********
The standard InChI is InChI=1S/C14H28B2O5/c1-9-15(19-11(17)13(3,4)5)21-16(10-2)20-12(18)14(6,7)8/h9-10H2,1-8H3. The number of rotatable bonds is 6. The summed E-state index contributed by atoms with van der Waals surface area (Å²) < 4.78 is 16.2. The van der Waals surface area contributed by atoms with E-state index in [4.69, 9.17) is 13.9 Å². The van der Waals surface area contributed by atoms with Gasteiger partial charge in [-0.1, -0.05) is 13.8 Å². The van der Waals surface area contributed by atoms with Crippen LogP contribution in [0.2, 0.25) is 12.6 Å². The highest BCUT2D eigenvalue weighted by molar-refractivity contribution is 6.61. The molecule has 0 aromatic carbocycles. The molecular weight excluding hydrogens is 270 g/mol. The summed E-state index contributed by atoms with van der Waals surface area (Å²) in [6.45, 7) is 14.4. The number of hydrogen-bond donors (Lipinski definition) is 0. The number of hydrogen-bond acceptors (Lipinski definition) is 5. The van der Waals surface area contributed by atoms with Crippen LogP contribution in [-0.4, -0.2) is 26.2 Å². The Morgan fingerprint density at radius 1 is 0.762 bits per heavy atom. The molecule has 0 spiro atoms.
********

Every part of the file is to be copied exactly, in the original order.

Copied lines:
The standard InChI is InChI=1S/C14H28B2O5/c1-9-15(19-11(17)13(3,4)5)21-16(10-2)20-12(18)14(6,7)8/h9-10H2,1-8H3. The number of rotatable bonds is 6. The summed E-state index contributed by atoms with van der Waals surface area (Å²) < 4.78 is 16.2. The van der Waals surface area contributed by atoms with E-state index in [4.69, 9.17) is 13.9 Å². The van der Waals surface area contributed by atoms with Gasteiger partial charge in [-0.1, -0.05) is 13.8 Å². The van der Waals surface area contributed by atoms with Crippen LogP contribution in [0.2, 0.25) is 12.6 Å². The highest BCUT2D eigenvalue weighted by molar-refractivity contribution is 6.61. The molecule has 0 aromatic carbocycles. The molecular weight excluding hydrogens is 270 g/mol. The summed E-state index contributed by atoms with van der Waals surface area (Å²) in [6.45, 7) is 14.4. The number of hydrogen-bond donors (Lipinski definition) is 0. The number of hydrogen-bond acceptors (Lipinski definition) is 5. The van der Waals surface area contributed by atoms with Crippen LogP contribution in [-0.4, -0.2) is 26.2 Å². The Morgan fingerprint density at radius 1 is 0.762 bits per heavy atom. The molecule has 0 spiro atoms.